Dramatis Personae: William the Conquerer, King of England, assumes the alias of Sir Robert of Windsor; The Marquis of Lübeck; Lord Valingford; Sir Thomas Goddard; Lady Blanche; Em.

Text & Context: Attributed to Shakespeare in the library of Charles II, this play is generally believed to have little or nothing to do with Shakespeare. An undated quarto states it was sundry times plays by Lord Strange's Men, a claim which situates the play between 1589-93 at the latest.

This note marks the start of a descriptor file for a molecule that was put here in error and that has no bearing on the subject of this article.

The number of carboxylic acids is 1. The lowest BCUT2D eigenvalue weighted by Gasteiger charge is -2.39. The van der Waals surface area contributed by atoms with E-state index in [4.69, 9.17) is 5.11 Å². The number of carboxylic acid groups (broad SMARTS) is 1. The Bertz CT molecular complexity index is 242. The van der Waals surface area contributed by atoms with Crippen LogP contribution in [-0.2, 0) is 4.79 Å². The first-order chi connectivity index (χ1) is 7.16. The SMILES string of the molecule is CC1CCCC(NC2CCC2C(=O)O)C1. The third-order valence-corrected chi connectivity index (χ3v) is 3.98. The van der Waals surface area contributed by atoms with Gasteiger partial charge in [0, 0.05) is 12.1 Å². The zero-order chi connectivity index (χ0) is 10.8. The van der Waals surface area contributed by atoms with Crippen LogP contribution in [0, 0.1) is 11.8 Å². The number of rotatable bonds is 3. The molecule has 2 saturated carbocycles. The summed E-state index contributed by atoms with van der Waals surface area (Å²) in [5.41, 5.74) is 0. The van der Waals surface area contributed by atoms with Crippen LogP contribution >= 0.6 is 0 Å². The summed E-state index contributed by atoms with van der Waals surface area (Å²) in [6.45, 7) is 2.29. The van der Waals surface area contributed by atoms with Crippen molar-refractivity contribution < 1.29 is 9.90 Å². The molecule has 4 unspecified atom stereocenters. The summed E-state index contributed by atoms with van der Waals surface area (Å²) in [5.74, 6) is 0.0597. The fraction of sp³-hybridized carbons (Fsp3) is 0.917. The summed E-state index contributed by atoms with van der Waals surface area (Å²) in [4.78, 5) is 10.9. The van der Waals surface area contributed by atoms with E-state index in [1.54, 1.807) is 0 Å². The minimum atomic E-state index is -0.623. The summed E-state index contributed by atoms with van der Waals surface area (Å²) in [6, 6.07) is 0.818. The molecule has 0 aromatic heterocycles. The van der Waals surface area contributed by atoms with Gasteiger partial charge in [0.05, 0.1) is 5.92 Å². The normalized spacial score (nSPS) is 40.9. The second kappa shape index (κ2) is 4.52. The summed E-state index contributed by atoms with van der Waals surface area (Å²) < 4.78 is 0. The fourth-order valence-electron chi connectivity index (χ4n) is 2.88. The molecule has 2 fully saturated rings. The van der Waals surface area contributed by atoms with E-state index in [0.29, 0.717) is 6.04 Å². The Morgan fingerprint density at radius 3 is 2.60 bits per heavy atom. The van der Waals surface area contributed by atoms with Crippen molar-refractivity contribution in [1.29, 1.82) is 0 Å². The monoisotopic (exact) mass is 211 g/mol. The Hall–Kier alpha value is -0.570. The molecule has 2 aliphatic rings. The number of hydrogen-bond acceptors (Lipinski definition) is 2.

Edward Phillips in his Theatrum Poetarum of 1675 attributes Fair 'Em to Robert Greene. Greene himself ridiculed the play in his own Farewell to Folly, which works against the attribution. However, Greene was arguably in the process of disavowing literature - his own and others - at the time. Recent scholarship has credited Edward de Vere's secretary Anthony Munday with authorship. Style aside, some of Fair 'Em's themes - banishment, female fidelity, disguise - are seen elsewhere in Shakespeare. As such, the play may date from the early 1580s, where a loose cadre of Euphuists surrounded de Vere at his London Silexedra, Fisher's Folly.

Fair 'Em, The Miller's Daughter of Manchester